The Harbour and Pier at Donibristle
(Earl of Moray's private harbour)
The Earl of Moray used a harbour at the east end of Donibristle Bay up until the early 1800's. Thereafter he constructed this, a "new harbour", a few hundred metres to the east near the stables to berth his yacht.
I would have assumed that the original harbour would have been called "The Harbour at Donibristle" and subsequently when he built his new harbour he would have referred to it as his new harbour and the previous one as his old harbour.
Though it is named "New Harbour" on the current OS maps, on the old OS maps the two different harbours are shown - one called "old harbour" and one called "new harbour". Now that the old harbour is no more, the use of the name "New Harbour" seems a bit silly. What're they going to call the next one? "New New Harbour"?
Looking toward Dalgety Bay and the Braefoot Plantation. Taken from the Fife Coastal Path at the Old Coach House.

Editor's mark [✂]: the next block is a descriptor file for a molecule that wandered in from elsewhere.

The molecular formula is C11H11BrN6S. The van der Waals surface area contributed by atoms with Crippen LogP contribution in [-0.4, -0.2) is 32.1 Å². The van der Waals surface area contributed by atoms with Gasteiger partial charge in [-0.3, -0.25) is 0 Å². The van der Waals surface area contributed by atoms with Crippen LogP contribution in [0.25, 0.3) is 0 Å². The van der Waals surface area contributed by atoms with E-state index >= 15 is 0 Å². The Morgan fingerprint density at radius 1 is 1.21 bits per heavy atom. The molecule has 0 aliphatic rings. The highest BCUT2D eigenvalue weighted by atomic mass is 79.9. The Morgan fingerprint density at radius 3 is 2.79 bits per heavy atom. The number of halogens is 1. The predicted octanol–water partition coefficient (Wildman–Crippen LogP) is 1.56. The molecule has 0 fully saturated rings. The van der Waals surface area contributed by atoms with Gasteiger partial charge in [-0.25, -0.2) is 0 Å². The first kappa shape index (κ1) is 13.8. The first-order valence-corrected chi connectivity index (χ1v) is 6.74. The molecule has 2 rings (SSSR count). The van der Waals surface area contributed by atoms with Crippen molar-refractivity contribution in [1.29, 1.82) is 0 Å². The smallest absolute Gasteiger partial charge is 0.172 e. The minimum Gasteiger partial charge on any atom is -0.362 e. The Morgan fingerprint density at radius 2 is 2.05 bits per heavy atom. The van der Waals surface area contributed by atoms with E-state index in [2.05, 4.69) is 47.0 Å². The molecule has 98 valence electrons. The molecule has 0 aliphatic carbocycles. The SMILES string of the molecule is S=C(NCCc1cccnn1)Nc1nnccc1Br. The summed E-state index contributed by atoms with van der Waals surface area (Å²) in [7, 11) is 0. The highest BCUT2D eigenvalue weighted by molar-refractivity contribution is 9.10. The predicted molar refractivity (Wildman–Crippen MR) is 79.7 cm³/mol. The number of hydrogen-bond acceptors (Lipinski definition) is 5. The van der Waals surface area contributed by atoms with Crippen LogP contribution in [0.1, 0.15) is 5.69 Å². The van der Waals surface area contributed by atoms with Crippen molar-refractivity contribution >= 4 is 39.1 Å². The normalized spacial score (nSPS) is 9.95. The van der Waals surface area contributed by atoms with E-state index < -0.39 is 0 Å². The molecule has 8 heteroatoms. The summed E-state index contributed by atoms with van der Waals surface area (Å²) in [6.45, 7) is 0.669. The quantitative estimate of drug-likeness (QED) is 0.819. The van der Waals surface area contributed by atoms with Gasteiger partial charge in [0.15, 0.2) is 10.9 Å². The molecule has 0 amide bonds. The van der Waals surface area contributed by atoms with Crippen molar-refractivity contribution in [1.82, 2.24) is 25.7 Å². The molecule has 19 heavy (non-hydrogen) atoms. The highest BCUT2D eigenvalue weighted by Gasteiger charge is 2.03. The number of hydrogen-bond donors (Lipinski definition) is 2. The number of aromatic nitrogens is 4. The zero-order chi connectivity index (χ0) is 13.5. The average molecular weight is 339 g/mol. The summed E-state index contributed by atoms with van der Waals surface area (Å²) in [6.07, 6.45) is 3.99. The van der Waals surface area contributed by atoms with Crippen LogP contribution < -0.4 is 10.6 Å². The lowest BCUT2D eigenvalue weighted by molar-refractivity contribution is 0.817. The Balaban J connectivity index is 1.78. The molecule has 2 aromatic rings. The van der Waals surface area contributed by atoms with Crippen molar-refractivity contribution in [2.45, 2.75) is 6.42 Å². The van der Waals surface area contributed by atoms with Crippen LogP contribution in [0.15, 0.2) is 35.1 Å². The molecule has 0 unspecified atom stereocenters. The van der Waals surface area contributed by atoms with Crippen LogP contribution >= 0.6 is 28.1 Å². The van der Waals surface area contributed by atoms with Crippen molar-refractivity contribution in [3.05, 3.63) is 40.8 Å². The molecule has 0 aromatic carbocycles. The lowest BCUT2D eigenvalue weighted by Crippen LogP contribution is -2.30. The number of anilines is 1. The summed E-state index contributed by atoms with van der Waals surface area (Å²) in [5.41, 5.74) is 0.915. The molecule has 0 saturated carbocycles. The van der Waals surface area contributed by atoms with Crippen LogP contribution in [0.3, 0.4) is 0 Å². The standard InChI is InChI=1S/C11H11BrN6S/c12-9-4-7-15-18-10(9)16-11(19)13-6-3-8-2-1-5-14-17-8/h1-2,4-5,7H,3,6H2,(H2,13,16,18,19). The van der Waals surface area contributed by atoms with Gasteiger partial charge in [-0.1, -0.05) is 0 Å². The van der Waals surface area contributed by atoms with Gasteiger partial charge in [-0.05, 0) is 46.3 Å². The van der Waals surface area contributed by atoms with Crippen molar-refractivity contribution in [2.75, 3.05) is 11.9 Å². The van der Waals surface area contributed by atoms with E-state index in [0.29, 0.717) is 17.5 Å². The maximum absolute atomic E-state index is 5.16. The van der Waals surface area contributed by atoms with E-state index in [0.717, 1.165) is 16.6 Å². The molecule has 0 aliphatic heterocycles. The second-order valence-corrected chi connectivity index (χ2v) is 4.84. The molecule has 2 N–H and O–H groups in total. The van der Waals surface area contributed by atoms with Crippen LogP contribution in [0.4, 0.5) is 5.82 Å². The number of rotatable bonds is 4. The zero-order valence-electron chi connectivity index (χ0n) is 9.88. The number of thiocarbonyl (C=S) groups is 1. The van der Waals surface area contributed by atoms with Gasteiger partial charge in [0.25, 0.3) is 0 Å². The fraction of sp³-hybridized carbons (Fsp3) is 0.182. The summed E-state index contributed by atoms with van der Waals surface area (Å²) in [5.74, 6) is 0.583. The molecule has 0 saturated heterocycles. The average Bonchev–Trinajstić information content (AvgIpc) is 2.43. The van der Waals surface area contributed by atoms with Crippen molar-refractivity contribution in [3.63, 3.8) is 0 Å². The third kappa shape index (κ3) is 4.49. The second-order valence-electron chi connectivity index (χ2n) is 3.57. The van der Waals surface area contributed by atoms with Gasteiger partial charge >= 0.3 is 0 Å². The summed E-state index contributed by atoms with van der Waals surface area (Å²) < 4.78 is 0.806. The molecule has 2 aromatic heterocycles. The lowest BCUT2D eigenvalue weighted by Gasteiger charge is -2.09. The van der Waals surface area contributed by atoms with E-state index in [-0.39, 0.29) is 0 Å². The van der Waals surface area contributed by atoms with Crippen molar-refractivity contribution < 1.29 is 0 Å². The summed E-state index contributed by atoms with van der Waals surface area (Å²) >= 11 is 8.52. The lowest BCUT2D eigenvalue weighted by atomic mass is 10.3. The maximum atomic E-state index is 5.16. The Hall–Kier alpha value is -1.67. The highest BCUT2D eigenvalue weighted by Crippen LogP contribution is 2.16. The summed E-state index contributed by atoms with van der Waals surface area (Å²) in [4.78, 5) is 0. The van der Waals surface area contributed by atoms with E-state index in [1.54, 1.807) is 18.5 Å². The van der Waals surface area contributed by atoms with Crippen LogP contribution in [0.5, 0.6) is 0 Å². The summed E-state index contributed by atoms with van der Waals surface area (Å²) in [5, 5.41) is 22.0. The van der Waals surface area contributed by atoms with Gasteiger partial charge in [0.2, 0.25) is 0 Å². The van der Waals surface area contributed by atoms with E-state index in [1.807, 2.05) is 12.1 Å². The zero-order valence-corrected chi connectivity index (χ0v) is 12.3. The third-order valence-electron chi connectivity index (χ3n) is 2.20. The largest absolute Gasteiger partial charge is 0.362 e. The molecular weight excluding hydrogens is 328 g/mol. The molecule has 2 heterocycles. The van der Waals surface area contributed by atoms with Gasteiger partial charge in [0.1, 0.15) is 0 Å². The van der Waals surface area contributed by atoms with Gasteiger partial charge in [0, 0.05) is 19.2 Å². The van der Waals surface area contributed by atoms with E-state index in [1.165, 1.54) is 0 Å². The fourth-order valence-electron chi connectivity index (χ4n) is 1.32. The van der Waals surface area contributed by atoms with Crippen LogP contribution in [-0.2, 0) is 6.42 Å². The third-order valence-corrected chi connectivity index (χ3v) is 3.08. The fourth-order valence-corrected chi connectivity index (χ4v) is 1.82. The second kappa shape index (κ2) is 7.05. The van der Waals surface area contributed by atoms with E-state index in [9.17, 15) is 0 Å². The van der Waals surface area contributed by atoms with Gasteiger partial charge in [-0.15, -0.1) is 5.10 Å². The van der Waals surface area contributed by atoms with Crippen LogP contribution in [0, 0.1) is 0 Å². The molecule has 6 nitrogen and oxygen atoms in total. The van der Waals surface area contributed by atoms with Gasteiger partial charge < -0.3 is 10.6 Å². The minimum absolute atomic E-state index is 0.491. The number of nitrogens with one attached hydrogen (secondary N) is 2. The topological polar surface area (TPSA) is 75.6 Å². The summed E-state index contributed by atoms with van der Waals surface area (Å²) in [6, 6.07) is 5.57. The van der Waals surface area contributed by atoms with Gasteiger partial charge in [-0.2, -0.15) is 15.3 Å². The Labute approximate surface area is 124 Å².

The OS says it will ensure that "common usage and evidence provided by historical form are both considered when defining the spelling and/or depiction of a name."
However my word of caution here:
As regards the naming of this harbour....There's an old tale about a surveyor who once was out checking a piece of land in the middle of nowhere. He came across a remote house and, as it was not listed anywhere on current plans, he decided he would map this little house and give it recognition on the national map. He used his thodolite and level to correctly pinpont the little house and made a few other notes for good measure. He saw a plate on the gate on which was inscribed the words "Cave Canum". He whizzed back to the office and plonked the details on the cartographer's desk. The little house, before long, became featured on the modern maps of the day. It was shown as "Cave Canum" which, for you non-latin scholars, means "Beware of the Dog".